I asked a British journalist to characterize the atmosphere of Prime Minister Gordon Brown's visit to Washington, to set the tone of what's being billed here as the first business meeting between a European leader and the new U.S. President.
(AP Photo/Luis M. Alvarez)
"Panting desperation," he said.
Officially, Brown is laying the groundwork for next month's summit here of the G-20 nations; he wants to return with an action plan for what he's calling a, "global new deal, whose impact can stretch from the villages of Africa to reforming the financial institutions of London and New York... Giving security to the hardworking families in every country."
In other words, his official business in Washington involves meeting with President Obama to come up with a British-American plan to save the world from economic collapse.
Unofficially, though, it's generally believed that what Brown's out to rescue in America — as much as the world economy — is his own political future.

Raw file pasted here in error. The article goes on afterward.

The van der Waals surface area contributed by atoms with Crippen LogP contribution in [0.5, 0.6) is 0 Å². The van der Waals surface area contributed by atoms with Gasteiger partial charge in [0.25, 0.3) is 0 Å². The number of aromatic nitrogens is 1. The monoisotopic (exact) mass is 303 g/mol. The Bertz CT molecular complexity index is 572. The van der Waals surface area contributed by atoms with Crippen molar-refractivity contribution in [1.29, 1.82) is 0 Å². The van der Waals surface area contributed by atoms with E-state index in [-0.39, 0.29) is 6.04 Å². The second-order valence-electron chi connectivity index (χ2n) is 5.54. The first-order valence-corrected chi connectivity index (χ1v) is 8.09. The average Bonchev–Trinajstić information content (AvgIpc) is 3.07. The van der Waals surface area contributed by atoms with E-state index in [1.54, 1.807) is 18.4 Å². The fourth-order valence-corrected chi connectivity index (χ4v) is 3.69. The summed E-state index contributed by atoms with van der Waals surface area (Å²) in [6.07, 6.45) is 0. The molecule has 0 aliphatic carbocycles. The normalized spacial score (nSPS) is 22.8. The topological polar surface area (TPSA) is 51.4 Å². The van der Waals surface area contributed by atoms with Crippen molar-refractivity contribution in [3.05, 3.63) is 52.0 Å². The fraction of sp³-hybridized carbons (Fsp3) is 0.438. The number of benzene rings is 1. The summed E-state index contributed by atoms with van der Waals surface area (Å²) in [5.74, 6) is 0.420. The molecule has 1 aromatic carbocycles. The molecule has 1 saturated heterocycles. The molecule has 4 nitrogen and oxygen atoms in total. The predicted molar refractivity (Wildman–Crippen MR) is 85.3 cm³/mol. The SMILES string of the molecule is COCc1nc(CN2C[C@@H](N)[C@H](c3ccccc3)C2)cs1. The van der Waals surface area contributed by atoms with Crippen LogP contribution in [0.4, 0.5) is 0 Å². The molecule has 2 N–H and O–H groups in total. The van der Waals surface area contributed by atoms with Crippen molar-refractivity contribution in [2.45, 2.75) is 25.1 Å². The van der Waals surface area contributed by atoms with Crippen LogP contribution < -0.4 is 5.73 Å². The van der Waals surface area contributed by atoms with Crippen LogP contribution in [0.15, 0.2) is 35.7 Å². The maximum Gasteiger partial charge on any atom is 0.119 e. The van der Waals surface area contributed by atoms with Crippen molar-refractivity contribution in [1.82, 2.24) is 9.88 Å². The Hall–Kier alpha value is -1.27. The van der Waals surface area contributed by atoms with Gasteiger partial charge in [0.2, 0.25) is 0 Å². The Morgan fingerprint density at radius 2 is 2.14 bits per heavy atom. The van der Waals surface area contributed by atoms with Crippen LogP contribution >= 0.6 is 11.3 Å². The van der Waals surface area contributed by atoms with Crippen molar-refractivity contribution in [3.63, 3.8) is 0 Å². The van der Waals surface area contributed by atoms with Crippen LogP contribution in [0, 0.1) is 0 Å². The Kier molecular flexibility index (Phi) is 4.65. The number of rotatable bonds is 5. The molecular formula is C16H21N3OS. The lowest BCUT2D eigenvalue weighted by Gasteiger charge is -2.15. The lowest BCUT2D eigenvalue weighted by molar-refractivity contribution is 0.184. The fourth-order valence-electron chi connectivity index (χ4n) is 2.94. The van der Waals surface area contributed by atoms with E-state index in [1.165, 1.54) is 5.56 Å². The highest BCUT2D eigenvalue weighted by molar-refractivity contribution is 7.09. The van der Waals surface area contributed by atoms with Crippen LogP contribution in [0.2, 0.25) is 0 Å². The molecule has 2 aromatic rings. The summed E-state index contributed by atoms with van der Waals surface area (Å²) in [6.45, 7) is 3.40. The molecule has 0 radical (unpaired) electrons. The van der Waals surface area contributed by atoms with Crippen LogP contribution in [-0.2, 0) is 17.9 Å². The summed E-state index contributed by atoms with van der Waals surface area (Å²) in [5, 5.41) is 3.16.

Polls here show the beleaguered Brown would lead his Labor party to defeat were elections held today. He's going to Washington, as The Guardian newspaper put it, "hoping for (an) Obama bounce."
Winston Churchill coined the phrase "special relationship" to describe the unbroken – and perhaps unbreakable – ties that bind the U.S. and the U.K.
In practice, The Guardian points out, "American presidents embrace it whenever they need international cover for foreign escapades, while U.K. prime ministers invoke it in the hope that some of the sparkle of the presidency will stick to them."